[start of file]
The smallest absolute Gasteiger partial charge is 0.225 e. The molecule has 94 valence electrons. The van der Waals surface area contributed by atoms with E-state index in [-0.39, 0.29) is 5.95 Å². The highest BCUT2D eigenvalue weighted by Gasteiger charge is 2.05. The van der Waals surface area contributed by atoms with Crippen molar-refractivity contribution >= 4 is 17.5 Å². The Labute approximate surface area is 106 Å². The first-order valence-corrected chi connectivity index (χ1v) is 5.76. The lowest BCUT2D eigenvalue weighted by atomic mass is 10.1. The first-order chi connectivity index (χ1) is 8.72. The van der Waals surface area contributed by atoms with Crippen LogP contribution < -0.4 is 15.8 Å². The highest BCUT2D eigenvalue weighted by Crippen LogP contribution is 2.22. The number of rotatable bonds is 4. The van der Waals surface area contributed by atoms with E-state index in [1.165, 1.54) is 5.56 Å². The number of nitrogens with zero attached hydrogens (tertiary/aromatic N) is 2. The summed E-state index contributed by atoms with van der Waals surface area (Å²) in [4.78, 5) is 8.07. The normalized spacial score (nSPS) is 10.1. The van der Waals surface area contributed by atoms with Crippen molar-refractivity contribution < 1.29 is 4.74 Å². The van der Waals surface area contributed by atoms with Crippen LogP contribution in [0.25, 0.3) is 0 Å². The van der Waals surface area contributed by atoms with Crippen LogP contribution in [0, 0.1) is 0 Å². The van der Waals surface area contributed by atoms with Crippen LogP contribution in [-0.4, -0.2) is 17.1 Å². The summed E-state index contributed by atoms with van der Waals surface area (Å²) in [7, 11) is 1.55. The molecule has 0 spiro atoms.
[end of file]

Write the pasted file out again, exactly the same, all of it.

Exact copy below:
The smallest absolute Gasteiger partial charge is 0.225 e. The molecule has 94 valence electrons. The van der Waals surface area contributed by atoms with E-state index in [-0.39, 0.29) is 5.95 Å². The highest BCUT2D eigenvalue weighted by Gasteiger charge is 2.05. The van der Waals surface area contributed by atoms with Crippen molar-refractivity contribution >= 4 is 17.5 Å². The Labute approximate surface area is 106 Å². The first-order valence-corrected chi connectivity index (χ1v) is 5.76. The lowest BCUT2D eigenvalue weighted by atomic mass is 10.1. The first-order chi connectivity index (χ1) is 8.72. The van der Waals surface area contributed by atoms with Crippen LogP contribution < -0.4 is 15.8 Å². The highest BCUT2D eigenvalue weighted by Crippen LogP contribution is 2.22. The number of rotatable bonds is 4. The van der Waals surface area contributed by atoms with E-state index in [1.165, 1.54) is 5.56 Å². The number of nitrogens with zero attached hydrogens (tertiary/aromatic N) is 2. The summed E-state index contributed by atoms with van der Waals surface area (Å²) in [4.78, 5) is 8.07. The normalized spacial score (nSPS) is 10.1. The van der Waals surface area contributed by atoms with Crippen molar-refractivity contribution < 1.29 is 4.74 Å². The van der Waals surface area contributed by atoms with Crippen LogP contribution in [0.25, 0.3) is 0 Å². The van der Waals surface area contributed by atoms with Crippen LogP contribution in [0, 0.1) is 0 Å². The van der Waals surface area contributed by atoms with Crippen LogP contribution in [-0.4, -0.2) is 17.1 Å². The summed E-state index contributed by atoms with van der Waals surface area (Å²) in [7, 11) is 1.55. The molecule has 0 spiro atoms.